Two-time Pro Bowl punter Dustin Colquitt’s impulse was to mash the gas pedal to the floor when his driving instructor told him he was entering his final lap at Kansas Speedway.
That’s also when the specter of Chiefs coach Andy Reid popped into Colquitt’s mind.
“I didn’t think I would, but I know that in my last lap, when (the instructor) said that, I thought, ‘I’m going to speed up and try to punch it a little more,’” Colquitt said. “And I actually, for some reason in the back of my head, I saw Coach Reid’s face.”
Reid was shaking his head, so Colquitt said he decided to “chill out here” with a laugh.
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Before taking the track for eight laps, Colquitt — who was one of a handful of celebrities and media personalities invited to brave the 1.5-mile tri-oval in Kansas City, Kan. — admitted to a few butterflies.
“I’ve got a wife and five kids at home, so I can’t do anything too crazy,” he said.
It didn’t take long for Colquitt to settle in after folding himself into the window of a NASCAR-style stock car equipped with a 650-horsepower engine.
“It was a sweet experience,” said Colquitt, who topped out at 129.55 mph. “… I felt like I was going 200 miles per hour just because of the way the track’s set up and how the cones and the gates and stuff kind of fly by you. The concrete wall is so close quarters.”
Colquitt said the experience felt similar to gearing up for an NFL playoff game with one critical caveat.
“With football, I have a lot of confidence, a lot of preparation and practice, muscle memory, and all these things,” Colquitt said. “With racing, they’re asking, ‘Hey trust me, this is what you do and how the car’s going to react to you.’ You’re basically putting a lot of trust in that well-built car.”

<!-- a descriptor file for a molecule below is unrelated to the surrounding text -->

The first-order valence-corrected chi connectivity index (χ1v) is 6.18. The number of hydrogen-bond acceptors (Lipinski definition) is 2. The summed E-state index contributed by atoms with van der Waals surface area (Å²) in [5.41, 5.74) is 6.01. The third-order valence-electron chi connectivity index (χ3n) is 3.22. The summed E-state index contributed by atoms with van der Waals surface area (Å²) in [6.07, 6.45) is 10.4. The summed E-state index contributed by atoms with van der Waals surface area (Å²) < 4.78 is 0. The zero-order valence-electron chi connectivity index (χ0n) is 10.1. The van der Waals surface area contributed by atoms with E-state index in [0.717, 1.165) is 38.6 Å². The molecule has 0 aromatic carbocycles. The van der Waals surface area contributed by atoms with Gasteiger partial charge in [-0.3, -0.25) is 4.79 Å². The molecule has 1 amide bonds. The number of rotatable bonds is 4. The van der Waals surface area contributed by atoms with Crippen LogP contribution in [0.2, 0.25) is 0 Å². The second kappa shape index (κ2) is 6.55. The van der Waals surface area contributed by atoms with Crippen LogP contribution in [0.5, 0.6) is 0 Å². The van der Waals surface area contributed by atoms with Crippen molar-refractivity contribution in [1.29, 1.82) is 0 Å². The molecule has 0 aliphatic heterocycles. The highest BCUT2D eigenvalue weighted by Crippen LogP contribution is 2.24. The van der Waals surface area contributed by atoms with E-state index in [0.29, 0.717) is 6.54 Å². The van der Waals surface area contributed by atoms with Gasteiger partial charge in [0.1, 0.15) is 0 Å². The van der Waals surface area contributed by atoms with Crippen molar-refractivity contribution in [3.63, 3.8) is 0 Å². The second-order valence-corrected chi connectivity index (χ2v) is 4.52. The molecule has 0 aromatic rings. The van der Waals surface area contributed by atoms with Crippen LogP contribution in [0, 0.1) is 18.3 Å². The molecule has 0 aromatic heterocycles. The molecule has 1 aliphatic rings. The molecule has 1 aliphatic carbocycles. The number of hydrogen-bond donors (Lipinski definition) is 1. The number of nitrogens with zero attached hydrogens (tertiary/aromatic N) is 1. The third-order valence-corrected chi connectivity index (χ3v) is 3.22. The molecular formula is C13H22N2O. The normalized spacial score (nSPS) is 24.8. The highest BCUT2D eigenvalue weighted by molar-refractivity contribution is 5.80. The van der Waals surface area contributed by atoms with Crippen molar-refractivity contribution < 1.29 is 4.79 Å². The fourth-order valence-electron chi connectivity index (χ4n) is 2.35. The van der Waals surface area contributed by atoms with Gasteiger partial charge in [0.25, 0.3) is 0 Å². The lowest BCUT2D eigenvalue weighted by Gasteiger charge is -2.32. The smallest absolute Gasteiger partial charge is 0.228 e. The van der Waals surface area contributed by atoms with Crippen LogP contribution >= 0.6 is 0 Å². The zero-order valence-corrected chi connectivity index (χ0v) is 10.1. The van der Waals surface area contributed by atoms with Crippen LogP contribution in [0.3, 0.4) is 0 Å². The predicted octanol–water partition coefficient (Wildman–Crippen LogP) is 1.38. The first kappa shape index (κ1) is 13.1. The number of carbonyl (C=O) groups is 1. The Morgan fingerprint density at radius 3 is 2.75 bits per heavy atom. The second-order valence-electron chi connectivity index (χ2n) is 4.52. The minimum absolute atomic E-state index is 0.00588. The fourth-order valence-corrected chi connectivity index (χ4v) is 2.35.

For racing at Kansas Speedway, the car is set up with larger right-side tires, which helps handle the steep banking in the corners, but it also requires a different hand placement and more tilt on the steering wheel when blazing down the straightaways.
“There were a couple times I was definitely outside of my comfort zone,” Colquitt said. “Anytime you’re doing something new like that and at that high speed with concrete that close kind of flying by, it takes you time to adjust, like, ‘This is for real.’ But I had a lot of fun.”
Colquitt admitted that in college at Tennessee he’d driven a friend’s car 124 mph, but that experience paled in comparison to Friday’s behind the wheel of a more powerful machine built strictly for speed.
“This was definitely the fastest I’ve ever driven in my life and definitely the sweetest car, so I had a great time,” Colquitt said. “Back in Knoxville, that was a straightaway — no turns, pitch black at night. This was a lot of turns and trying to hit gates and landmarks.”
It was an unusual putting his faith completely in instructor Jeff Miles’ advice, which was relayed through a radio in the helmet.
“You’re trying to follow precise instructions about when to hit the gas and when to let off,” Colquitt said. “It was cool, but it was one of those things, if you don’t have an instructor in the car, I’d be doomed. It’s like a coach-player relationship, so it was nice having him in the car.”
The only downside was that Colquitt owes radio host Brad Fanning of KCSP (610 AM) a 12-pack of Boulevard’s Tank 7 after the new co-host of “The Drive” posted a faster top speed.
“I didn’t hit the wall, so I’m in good shape in that,” Colquitt said. “I’ll probably get invited back, but now I want to go faster.’ Now, you’ve got to push it. I lost a 12-pack of beer, but next year I’m going to have the same bet and I’ll win it back.”